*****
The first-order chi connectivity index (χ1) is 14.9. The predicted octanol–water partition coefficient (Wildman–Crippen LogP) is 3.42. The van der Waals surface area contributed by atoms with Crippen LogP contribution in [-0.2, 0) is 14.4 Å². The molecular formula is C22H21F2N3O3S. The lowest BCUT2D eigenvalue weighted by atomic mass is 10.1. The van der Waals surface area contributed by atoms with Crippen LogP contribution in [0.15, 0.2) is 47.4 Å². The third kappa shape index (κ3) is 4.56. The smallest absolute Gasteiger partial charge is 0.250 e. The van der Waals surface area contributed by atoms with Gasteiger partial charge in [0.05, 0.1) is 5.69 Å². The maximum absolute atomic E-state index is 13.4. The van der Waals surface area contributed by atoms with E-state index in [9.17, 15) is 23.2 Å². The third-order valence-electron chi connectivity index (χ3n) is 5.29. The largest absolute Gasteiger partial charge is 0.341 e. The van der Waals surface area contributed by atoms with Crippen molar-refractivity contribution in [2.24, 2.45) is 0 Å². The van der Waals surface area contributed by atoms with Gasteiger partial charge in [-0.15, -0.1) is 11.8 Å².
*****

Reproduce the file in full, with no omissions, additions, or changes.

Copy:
The first-order chi connectivity index (χ1) is 14.9. The predicted octanol–water partition coefficient (Wildman–Crippen LogP) is 3.42. The van der Waals surface area contributed by atoms with Crippen LogP contribution in [-0.2, 0) is 14.4 Å². The molecular formula is C22H21F2N3O3S. The lowest BCUT2D eigenvalue weighted by atomic mass is 10.1. The van der Waals surface area contributed by atoms with Crippen LogP contribution in [0.15, 0.2) is 47.4 Å². The third kappa shape index (κ3) is 4.56. The smallest absolute Gasteiger partial charge is 0.250 e. The van der Waals surface area contributed by atoms with Gasteiger partial charge in [0.05, 0.1) is 5.69 Å². The maximum absolute atomic E-state index is 13.4. The van der Waals surface area contributed by atoms with E-state index in [9.17, 15) is 23.2 Å². The third-order valence-electron chi connectivity index (χ3n) is 5.29. The largest absolute Gasteiger partial charge is 0.341 e. The van der Waals surface area contributed by atoms with Crippen molar-refractivity contribution in [2.24, 2.45) is 0 Å². The van der Waals surface area contributed by atoms with Gasteiger partial charge in [-0.15, -0.1) is 11.8 Å².